What was your most meaningful experience abroad, and what did it teach you?
My most meaningful experience abroad happened while I was surveying a group of students. Often, after students completed the surveys, I would engage in casual conversations with them ranging from the culture to tobacco practices. One of the most shocking moments happened after I was done interviewing one of the students, and we began just talking about how the tobacco policies in America compared to those in Spain. She thought it was so interesting that I was passionate about this cause, because although she knew smoking was not good for the body, she did not realize its severity. I instinctively began telling her some facts about tobacco, like how there are around 4,000 chemicals in cigarettes, including the things that make up nail polish remover, insecticides, and candle wax. I watched her jaw drop as she heard this. I asked her how much education she had received about drugs in general, and she said all she had was one day in elementary school where she learned that drugs were bad. Instantly, my mouth dropped as well, because like many American students, I had taken health courses almost every year of school. This disparity between the health educational systems amongst students in America and Spain made me realize the importance of education in inculcating teenagers with the facts about drug use. Despite the fact that this girl was a university student, the lack of education on health made her ignorant to the perils of tobacco.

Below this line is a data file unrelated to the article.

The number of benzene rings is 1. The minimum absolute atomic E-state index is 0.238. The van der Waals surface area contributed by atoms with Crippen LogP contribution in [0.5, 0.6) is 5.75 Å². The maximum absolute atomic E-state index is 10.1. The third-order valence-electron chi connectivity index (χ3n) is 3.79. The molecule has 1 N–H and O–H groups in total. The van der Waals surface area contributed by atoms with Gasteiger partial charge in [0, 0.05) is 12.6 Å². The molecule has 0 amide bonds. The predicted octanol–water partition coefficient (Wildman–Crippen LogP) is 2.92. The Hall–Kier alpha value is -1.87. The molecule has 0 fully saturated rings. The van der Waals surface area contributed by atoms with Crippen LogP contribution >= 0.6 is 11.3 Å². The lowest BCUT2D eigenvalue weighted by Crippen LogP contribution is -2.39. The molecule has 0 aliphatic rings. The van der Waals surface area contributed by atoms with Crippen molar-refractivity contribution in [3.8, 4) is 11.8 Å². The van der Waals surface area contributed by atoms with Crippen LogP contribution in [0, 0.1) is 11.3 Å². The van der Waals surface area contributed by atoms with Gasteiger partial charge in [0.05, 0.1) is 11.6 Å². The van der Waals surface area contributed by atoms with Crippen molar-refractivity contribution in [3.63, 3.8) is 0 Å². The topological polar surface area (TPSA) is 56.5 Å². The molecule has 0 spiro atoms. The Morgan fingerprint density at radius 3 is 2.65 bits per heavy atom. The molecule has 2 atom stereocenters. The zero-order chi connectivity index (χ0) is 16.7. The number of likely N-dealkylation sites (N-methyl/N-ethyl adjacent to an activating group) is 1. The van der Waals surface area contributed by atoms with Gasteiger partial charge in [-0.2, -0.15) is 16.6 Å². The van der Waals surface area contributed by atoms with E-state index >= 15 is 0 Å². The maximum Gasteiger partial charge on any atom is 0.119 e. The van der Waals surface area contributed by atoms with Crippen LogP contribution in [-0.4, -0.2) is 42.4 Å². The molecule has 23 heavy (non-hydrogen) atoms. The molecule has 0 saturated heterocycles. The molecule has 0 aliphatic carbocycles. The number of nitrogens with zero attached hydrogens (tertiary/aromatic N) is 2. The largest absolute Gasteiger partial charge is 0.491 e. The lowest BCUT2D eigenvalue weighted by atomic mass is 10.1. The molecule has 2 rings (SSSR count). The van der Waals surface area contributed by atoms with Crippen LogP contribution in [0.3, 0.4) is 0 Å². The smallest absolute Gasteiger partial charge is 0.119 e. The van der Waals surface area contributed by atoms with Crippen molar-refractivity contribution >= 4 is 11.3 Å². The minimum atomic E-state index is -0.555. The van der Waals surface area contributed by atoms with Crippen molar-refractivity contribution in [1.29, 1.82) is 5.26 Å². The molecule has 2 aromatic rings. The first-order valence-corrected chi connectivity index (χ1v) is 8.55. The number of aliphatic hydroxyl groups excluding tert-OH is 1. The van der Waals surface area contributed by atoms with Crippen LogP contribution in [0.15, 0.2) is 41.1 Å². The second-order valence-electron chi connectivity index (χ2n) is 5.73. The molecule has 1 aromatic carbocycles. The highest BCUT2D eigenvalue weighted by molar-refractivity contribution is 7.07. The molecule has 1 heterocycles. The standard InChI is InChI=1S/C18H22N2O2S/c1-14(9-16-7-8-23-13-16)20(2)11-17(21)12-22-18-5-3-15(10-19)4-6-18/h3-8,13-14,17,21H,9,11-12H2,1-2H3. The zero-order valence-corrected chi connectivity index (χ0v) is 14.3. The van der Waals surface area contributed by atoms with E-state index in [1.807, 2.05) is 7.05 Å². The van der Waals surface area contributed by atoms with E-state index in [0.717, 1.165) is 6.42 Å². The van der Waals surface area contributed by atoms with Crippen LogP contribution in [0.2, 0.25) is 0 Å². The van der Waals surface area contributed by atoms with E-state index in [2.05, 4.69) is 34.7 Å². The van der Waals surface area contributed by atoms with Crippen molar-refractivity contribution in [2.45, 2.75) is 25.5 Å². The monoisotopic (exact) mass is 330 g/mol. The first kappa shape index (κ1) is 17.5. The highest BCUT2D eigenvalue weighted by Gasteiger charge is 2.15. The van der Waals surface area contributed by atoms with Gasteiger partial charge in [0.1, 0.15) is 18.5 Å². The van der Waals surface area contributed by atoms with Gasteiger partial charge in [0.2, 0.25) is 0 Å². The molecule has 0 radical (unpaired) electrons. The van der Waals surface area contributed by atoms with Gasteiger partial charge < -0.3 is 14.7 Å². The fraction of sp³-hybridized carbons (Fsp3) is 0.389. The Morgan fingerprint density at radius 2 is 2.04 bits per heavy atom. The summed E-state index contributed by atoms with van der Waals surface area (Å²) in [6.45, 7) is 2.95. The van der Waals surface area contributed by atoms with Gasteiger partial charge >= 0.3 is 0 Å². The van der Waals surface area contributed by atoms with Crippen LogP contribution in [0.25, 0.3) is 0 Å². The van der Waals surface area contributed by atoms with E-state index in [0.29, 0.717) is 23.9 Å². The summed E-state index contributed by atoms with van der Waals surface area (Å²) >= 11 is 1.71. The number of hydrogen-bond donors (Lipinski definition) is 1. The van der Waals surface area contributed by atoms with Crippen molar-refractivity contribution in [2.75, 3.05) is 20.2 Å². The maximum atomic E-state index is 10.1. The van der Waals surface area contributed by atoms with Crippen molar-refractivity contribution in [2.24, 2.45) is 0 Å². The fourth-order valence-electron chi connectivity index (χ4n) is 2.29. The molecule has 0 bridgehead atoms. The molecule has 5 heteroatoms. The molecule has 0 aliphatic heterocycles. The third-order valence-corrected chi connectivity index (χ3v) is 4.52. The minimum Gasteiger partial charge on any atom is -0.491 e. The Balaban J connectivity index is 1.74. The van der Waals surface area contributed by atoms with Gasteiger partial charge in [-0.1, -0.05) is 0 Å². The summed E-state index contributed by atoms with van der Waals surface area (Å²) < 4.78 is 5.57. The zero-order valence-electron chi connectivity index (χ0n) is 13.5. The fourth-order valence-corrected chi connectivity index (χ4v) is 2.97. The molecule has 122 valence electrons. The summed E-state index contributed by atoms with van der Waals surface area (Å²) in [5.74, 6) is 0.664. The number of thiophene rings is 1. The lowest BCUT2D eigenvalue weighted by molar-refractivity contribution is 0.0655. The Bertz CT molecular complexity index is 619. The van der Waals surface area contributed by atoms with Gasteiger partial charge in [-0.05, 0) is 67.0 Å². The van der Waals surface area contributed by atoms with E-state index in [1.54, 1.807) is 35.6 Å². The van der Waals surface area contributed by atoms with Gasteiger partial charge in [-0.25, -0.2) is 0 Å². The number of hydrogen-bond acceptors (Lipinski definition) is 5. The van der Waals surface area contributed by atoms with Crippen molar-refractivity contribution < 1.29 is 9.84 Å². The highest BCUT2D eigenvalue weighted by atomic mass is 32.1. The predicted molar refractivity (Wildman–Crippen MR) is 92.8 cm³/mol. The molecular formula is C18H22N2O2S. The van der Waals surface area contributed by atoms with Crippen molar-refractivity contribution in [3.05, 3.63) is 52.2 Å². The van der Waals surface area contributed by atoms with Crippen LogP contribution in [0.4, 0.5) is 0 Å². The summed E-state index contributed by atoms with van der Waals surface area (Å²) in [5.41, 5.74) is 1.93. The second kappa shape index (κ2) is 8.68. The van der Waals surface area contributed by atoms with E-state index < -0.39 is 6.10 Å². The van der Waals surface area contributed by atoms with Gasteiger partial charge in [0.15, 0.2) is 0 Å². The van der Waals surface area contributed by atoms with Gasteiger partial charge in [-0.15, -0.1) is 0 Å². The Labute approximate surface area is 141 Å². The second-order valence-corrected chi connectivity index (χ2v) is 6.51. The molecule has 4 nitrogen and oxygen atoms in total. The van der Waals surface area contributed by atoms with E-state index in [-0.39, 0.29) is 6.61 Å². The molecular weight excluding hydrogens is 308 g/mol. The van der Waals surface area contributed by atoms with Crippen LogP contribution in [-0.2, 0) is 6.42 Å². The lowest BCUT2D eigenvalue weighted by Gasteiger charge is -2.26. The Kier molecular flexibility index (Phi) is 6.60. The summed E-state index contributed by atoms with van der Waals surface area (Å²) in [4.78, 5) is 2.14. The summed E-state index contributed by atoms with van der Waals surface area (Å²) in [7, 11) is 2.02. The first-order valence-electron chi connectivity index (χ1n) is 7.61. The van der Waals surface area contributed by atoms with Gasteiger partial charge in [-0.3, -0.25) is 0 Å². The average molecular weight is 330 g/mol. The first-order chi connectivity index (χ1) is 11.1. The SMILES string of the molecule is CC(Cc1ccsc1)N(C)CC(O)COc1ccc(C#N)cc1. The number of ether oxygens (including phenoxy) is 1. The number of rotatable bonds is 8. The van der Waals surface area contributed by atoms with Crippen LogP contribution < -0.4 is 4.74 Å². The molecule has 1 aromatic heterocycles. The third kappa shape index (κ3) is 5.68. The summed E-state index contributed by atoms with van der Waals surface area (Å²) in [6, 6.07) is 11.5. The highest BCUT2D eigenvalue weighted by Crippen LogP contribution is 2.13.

What was your most challenging moment, and how did you cope?